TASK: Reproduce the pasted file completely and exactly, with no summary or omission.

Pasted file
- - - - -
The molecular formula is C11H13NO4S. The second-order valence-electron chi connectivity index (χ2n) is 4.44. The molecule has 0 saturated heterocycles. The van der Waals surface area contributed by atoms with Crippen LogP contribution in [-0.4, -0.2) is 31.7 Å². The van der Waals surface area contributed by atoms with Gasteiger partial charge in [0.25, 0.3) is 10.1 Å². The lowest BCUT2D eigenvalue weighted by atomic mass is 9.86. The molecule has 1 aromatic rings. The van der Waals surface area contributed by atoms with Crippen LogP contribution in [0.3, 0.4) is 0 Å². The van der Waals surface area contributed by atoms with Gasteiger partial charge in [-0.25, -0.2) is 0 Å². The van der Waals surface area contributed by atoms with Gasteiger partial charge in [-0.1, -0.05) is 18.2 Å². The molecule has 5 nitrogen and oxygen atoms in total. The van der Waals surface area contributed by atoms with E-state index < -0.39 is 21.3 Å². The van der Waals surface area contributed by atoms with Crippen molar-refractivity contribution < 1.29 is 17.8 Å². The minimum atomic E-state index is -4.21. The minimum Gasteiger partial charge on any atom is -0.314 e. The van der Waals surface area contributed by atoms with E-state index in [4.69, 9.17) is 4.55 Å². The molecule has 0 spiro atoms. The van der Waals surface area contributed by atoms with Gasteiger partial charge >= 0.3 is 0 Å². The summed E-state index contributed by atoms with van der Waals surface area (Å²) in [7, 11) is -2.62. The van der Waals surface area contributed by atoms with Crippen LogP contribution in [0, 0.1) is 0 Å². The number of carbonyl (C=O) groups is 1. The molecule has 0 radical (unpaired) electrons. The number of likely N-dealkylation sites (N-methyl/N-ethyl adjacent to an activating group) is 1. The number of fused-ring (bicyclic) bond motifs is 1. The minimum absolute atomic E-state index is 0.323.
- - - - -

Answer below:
The molecular formula is C11H13NO4S. The second-order valence-electron chi connectivity index (χ2n) is 4.44. The molecule has 0 saturated heterocycles. The van der Waals surface area contributed by atoms with Crippen LogP contribution in [-0.4, -0.2) is 31.7 Å². The van der Waals surface area contributed by atoms with Gasteiger partial charge in [0.25, 0.3) is 10.1 Å². The lowest BCUT2D eigenvalue weighted by atomic mass is 9.86. The molecule has 1 aromatic rings. The van der Waals surface area contributed by atoms with Crippen LogP contribution in [0.3, 0.4) is 0 Å². The van der Waals surface area contributed by atoms with Gasteiger partial charge in [-0.25, -0.2) is 0 Å². The van der Waals surface area contributed by atoms with Gasteiger partial charge in [-0.1, -0.05) is 18.2 Å². The molecule has 5 nitrogen and oxygen atoms in total. The van der Waals surface area contributed by atoms with E-state index < -0.39 is 21.3 Å². The van der Waals surface area contributed by atoms with Crippen molar-refractivity contribution < 1.29 is 17.8 Å². The minimum atomic E-state index is -4.21. The minimum Gasteiger partial charge on any atom is -0.314 e. The van der Waals surface area contributed by atoms with E-state index in [4.69, 9.17) is 4.55 Å². The molecule has 0 spiro atoms. The van der Waals surface area contributed by atoms with Gasteiger partial charge >= 0.3 is 0 Å². The summed E-state index contributed by atoms with van der Waals surface area (Å²) in [7, 11) is -2.62. The van der Waals surface area contributed by atoms with Crippen LogP contribution in [0, 0.1) is 0 Å². The number of carbonyl (C=O) groups is 1. The molecule has 0 radical (unpaired) electrons. The number of likely N-dealkylation sites (N-methyl/N-ethyl adjacent to an activating group) is 1. The number of fused-ring (bicyclic) bond motifs is 1. The minimum absolute atomic E-state index is 0.323.